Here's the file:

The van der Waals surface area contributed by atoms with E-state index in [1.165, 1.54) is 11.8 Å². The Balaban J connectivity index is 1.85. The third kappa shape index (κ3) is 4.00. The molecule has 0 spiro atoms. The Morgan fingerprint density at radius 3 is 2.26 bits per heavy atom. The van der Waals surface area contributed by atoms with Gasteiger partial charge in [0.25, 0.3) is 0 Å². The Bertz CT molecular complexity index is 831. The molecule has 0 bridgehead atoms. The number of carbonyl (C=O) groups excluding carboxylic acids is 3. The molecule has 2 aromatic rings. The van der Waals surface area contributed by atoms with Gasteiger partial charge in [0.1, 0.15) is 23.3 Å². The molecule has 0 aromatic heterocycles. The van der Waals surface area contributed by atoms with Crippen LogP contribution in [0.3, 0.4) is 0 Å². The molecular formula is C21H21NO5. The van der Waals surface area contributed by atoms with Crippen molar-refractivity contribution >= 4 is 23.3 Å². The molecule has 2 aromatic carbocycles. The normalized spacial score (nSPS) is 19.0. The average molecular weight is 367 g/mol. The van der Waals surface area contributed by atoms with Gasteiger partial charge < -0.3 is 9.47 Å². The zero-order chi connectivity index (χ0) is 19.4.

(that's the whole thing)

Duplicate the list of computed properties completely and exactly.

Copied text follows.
The van der Waals surface area contributed by atoms with E-state index in [1.165, 1.54) is 11.8 Å². The Balaban J connectivity index is 1.85. The third kappa shape index (κ3) is 4.00. The molecule has 0 spiro atoms. The Morgan fingerprint density at radius 3 is 2.26 bits per heavy atom. The van der Waals surface area contributed by atoms with Gasteiger partial charge in [0.25, 0.3) is 0 Å². The Bertz CT molecular complexity index is 831. The molecule has 0 bridgehead atoms. The number of carbonyl (C=O) groups excluding carboxylic acids is 3. The molecule has 2 aromatic rings. The van der Waals surface area contributed by atoms with Gasteiger partial charge in [0.1, 0.15) is 23.3 Å². The molecule has 0 aromatic heterocycles. The van der Waals surface area contributed by atoms with Crippen LogP contribution in [0.3, 0.4) is 0 Å². The molecular formula is C21H21NO5. The van der Waals surface area contributed by atoms with Crippen molar-refractivity contribution >= 4 is 23.3 Å². The molecule has 2 aromatic carbocycles. The normalized spacial score (nSPS) is 19.0. The average molecular weight is 367 g/mol. The van der Waals surface area contributed by atoms with Gasteiger partial charge < -0.3 is 9.47 Å². The zero-order chi connectivity index (χ0) is 19.4.